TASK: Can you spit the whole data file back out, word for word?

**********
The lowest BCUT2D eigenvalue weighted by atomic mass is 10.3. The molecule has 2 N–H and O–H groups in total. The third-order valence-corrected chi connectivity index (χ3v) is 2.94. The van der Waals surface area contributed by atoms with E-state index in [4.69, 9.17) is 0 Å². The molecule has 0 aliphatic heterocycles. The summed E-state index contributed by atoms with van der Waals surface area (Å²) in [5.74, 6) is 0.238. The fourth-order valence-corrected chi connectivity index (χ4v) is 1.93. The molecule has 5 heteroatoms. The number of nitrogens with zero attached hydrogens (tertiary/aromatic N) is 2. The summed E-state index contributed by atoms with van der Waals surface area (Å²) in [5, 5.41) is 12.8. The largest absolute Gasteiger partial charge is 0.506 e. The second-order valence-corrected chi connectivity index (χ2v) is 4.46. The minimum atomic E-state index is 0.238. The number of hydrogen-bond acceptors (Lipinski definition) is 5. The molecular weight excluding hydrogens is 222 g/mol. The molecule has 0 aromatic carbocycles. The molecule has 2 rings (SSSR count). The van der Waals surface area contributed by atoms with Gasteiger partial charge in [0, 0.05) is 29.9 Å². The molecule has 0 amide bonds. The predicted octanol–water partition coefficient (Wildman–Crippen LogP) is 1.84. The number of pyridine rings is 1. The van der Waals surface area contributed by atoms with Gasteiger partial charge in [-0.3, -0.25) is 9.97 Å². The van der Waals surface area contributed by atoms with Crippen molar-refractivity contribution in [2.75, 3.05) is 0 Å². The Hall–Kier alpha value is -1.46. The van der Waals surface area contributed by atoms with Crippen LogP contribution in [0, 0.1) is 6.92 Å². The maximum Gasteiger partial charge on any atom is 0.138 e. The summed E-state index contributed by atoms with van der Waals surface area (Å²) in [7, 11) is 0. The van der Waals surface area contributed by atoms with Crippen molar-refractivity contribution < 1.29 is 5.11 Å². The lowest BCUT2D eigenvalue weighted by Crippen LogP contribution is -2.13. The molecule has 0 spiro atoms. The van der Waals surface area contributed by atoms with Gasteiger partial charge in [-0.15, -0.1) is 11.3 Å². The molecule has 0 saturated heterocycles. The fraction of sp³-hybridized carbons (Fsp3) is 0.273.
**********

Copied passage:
The lowest BCUT2D eigenvalue weighted by atomic mass is 10.3. The molecule has 2 N–H and O–H groups in total. The third-order valence-corrected chi connectivity index (χ3v) is 2.94. The van der Waals surface area contributed by atoms with E-state index in [4.69, 9.17) is 0 Å². The molecule has 0 aliphatic heterocycles. The summed E-state index contributed by atoms with van der Waals surface area (Å²) in [5.74, 6) is 0.238. The fourth-order valence-corrected chi connectivity index (χ4v) is 1.93. The molecule has 5 heteroatoms. The number of nitrogens with zero attached hydrogens (tertiary/aromatic N) is 2. The summed E-state index contributed by atoms with van der Waals surface area (Å²) in [5, 5.41) is 12.8. The largest absolute Gasteiger partial charge is 0.506 e. The second-order valence-corrected chi connectivity index (χ2v) is 4.46. The minimum atomic E-state index is 0.238. The number of hydrogen-bond acceptors (Lipinski definition) is 5. The molecular weight excluding hydrogens is 222 g/mol. The molecule has 0 aromatic carbocycles. The molecule has 2 rings (SSSR count). The van der Waals surface area contributed by atoms with Gasteiger partial charge in [0, 0.05) is 29.9 Å². The molecule has 0 amide bonds. The predicted octanol–water partition coefficient (Wildman–Crippen LogP) is 1.84. The number of pyridine rings is 1. The van der Waals surface area contributed by atoms with Gasteiger partial charge in [-0.3, -0.25) is 9.97 Å². The van der Waals surface area contributed by atoms with Crippen molar-refractivity contribution in [2.75, 3.05) is 0 Å². The Hall–Kier alpha value is -1.46. The van der Waals surface area contributed by atoms with Crippen LogP contribution in [0, 0.1) is 6.92 Å². The maximum Gasteiger partial charge on any atom is 0.138 e. The summed E-state index contributed by atoms with van der Waals surface area (Å²) in [7, 11) is 0. The van der Waals surface area contributed by atoms with Crippen molar-refractivity contribution < 1.29 is 5.11 Å². The lowest BCUT2D eigenvalue weighted by Crippen LogP contribution is -2.13. The molecule has 0 spiro atoms. The van der Waals surface area contributed by atoms with Gasteiger partial charge in [-0.15, -0.1) is 11.3 Å². The molecule has 0 saturated heterocycles. The fraction of sp³-hybridized carbons (Fsp3) is 0.273.